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Help needed with SEH exception handler (not really Win32 specific)


    I'm stuck with what is essentially the same problem in trying 
to fix the SEH issues in both the GC as well as the libgcj 
win32_exception_handler( ) method, and I hope someone can shed
some insights into it - how do I restart execution after a fault in 
a robust manner, while still being able to indicate to the OS
that I have taken care of the error? I'll try to clarify this
problem below, but before I do, I must note that the setjmp/longjmp
based approach that is taken in this mail:

suffers from the same problem as our current win32_exception_handler( )
in that execution "sneaks out" from the handler and the OS is 
not returned a value indicating whether the handler was able to
resolve the error or not.

The simplest case is trying to emulate the following construct:

    __try {
      return 0;     /* Normal return value */
    } __except {
      return 666;   /* Abnormal return value */

As might be recalled, I could install/uninstall my own handler, say,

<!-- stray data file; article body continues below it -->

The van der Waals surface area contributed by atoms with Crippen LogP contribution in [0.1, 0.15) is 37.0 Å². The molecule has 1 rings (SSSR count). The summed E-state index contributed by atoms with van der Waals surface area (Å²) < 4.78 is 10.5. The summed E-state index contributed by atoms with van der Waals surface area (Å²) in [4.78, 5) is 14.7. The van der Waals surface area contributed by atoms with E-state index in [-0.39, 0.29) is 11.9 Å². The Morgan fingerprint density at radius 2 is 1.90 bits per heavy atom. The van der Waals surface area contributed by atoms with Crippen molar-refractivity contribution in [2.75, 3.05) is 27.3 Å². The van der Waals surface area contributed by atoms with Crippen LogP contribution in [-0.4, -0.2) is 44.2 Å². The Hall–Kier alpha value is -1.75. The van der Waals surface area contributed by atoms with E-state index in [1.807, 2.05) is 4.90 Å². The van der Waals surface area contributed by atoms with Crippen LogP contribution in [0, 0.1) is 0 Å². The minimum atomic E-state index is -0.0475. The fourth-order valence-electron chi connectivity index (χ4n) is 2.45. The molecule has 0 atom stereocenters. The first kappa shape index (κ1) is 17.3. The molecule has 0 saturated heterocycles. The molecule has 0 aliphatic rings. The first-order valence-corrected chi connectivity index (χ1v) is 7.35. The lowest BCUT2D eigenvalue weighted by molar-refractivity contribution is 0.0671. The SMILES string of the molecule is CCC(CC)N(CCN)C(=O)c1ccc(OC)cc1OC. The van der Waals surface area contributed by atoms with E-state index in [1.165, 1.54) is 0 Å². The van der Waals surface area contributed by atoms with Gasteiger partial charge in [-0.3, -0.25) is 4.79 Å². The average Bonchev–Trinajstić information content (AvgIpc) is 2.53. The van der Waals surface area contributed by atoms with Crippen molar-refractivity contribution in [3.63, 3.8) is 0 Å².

snafu_handler( ) using simple inline assembly in GCC. So the handler
gets control when, say, an access violation (SEGV) happens.

The problem is that the handler must arrange for the *original method*
to return "666" and yet be able to return a value to the OS
indicating that the exception has been taken care of (by returning
"ExceptionContinueExecution", which restarts the execution at the
instruction that caused the fault).

What I *do* have is a "struct _CONTEXT" that is passed to the
handler, which represents a snapshot of all the registers at the time
of the fault - if I modify this context, the changes are reflected
back in the thread when execution is restarted at the "faulty"
instruction (the PC itself can be changed to point to a different

My first approach was to try to set the PC to a label in the function,
but this is not at all allowed by GCC.

My second approach was to try to set the PC to the address of a
"trampoline" dummy function that merely returns the desired 
value. However, this dummy function's prologue/epilogue are
unnecessarily executed and (more importantly) the epilogue in 
the original function is skipped, so the stack does not have 
consistent call frames.

The situation gets more complicated (as I see it) for the
general exception handler function (win32_exception_handler( ))
and the MAKE_THROW_FRAME approach in the libgcj Linux
code would not (again, as I see it) work.

Is there something blindingly obvious that I'm missing? Have
any of you ever faced such a situation before?

And much thanks in advance if you're able to help me out of
this. :-)


Ranjit Mathew               Email: rmathew AT hotmail DOT com

Bangalore, INDIA.           Web:

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